The native bay laurel should not be confused with the Grecian or sweet bay. Despite the similarities, the native bay laurel grows into a large tree. The foliage can be used as seasoning like Grecian bay, but has a very different and much more pungent flavor. It can often be found fresh in markets, labeled as Grecian or sweet bay, and has likely ruined all sorts of recipes.
Grecian or sweet bay, Laurus nobilis, stays much smaller much longer. It takes many years to grow to thirty feet tall, often with many trunks flaring out from the center. Trees that are nearly twice as tall are ancient. Because of slow growth, Grecian bay can be happy in large containers as long as it is pruned to stay proportionate to the confined root system.
The three or four inch long, and inch or so wide leaves of Grecian bay can be difficult to distinguish from those of bay laurel. The minor differences are that Grecian bay leaves have slightly undulate margins with a few small and sometimes barely perceptible serrations (teeth) that bay laurel lacks. The leaf apexes of Grecian bay leaves are typically a bit more blunt. For culinary purposes, it is important to be aware that dried leaves and fresh leaves have very different flavors.
4 thoughts on “Grecian Bay”
Interesting. There is so much different vegetation in CA.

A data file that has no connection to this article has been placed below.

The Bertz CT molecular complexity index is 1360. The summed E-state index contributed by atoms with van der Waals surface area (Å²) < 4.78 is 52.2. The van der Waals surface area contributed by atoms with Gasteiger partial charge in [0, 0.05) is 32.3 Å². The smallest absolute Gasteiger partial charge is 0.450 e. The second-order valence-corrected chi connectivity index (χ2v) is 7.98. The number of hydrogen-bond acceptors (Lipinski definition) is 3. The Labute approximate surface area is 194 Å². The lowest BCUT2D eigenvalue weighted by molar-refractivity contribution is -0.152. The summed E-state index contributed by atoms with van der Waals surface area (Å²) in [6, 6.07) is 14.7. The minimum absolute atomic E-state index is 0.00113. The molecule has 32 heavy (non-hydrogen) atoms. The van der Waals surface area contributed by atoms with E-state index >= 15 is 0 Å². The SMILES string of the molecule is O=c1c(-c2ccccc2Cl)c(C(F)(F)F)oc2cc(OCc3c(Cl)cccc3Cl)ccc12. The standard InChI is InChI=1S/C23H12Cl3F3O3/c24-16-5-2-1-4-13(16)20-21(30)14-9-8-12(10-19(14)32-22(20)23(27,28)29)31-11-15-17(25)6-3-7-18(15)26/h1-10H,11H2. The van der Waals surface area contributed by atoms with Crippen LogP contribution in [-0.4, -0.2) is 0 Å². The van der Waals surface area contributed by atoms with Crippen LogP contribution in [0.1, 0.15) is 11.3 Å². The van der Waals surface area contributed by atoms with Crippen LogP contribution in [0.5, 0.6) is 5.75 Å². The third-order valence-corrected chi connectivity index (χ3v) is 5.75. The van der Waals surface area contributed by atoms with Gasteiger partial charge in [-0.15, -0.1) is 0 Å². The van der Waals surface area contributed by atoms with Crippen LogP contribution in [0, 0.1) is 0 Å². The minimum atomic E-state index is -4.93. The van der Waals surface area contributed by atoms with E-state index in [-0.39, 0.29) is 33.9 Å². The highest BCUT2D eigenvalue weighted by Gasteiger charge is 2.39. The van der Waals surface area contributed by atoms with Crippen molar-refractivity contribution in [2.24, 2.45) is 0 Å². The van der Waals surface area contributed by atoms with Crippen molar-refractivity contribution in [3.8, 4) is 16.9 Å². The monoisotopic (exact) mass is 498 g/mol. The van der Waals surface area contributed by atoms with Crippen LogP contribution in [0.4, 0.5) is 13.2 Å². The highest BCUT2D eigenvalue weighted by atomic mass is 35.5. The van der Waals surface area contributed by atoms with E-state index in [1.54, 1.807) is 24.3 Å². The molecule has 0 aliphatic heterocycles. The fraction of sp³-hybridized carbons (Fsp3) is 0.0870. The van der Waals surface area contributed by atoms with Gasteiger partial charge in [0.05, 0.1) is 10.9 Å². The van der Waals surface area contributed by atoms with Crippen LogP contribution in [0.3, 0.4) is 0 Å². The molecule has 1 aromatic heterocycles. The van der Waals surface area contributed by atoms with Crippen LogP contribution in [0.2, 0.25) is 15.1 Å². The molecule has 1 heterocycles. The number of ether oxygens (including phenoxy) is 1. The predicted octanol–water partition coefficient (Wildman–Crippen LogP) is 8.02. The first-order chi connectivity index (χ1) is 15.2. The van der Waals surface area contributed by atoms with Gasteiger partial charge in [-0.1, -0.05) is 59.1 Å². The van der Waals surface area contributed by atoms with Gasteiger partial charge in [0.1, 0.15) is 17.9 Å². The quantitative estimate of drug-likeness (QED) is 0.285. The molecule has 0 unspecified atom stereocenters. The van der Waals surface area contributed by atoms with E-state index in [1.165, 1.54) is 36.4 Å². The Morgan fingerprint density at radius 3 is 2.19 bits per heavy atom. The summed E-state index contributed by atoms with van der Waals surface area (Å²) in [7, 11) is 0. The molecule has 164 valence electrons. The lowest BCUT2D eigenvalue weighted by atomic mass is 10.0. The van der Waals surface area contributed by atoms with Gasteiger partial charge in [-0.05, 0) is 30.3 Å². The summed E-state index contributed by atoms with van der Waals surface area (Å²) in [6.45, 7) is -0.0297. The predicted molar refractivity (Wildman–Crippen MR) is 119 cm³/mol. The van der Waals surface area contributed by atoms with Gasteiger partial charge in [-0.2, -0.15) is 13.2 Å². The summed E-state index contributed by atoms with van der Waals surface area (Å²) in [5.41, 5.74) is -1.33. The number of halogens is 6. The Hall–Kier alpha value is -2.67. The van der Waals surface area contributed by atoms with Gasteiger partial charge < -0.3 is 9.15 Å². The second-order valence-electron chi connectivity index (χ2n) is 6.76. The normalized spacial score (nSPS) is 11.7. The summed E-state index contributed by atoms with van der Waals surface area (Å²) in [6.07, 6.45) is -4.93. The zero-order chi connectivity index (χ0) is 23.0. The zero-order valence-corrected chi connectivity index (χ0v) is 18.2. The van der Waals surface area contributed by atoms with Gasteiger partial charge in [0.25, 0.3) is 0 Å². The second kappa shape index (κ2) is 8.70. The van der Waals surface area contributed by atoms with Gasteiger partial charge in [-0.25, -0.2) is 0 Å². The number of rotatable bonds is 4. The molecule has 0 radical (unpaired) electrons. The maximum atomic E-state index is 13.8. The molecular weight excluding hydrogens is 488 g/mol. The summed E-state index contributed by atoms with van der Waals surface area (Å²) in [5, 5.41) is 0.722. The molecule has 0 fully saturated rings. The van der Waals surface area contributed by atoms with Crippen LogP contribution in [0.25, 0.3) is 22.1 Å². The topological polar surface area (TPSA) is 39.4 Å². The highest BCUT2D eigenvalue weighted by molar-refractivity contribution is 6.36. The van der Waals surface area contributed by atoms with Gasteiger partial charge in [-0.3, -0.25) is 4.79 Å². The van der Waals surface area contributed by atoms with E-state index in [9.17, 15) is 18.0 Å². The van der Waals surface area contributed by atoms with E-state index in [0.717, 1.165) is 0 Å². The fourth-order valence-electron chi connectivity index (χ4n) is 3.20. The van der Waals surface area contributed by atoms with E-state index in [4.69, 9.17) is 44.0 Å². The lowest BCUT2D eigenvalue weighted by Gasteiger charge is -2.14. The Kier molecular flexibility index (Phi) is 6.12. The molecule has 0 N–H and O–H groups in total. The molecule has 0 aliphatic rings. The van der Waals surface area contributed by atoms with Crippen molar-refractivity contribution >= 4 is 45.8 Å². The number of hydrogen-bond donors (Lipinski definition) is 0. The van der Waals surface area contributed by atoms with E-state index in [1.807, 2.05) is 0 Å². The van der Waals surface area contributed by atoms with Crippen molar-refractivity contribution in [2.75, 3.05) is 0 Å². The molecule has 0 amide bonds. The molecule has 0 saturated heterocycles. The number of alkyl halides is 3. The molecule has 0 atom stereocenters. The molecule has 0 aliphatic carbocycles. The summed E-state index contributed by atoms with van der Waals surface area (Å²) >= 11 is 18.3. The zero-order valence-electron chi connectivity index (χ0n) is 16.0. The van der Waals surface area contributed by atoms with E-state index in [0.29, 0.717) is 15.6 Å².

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There are many different climates and soils here. I may have mentioned earlier that there are more climate zones at work than there are in the entire state of Oklahoma. Actually, many individual states have fewer climate zones than there are within walking distance here. Although many of the climates here are famously mild, they are also very diverse, including one of the hottest climates in the World, and some of the heaviest snowfall in the World. That is why the cinema industry was initially established in Niles before relocating to Hollywood. So much diverse scenery is available within driving distance.
I had a Grecian Bay kept in a large pot for several years, but I didn’t realize that last summer the water going to it was being blocked by other plants so it dried out and died. Made me so sad, but thankfully I know of a nursery that sells it so I will get another this spring. Keeping it in a pot is key to keeping it from becoming a HUGE shrub!
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Yes, and they are more conducive to container gardening. If they stay potted so long that their medium (potting soil) deteriorates, they can be pulled out, root pruned, and repotted for several more years. I suppose that I should grow it also, but the common California bay grows wild here. I am of Italian descent, but am also Californian, so I know how to use the native bay. However, it is not the same as the traditional Grecian bay.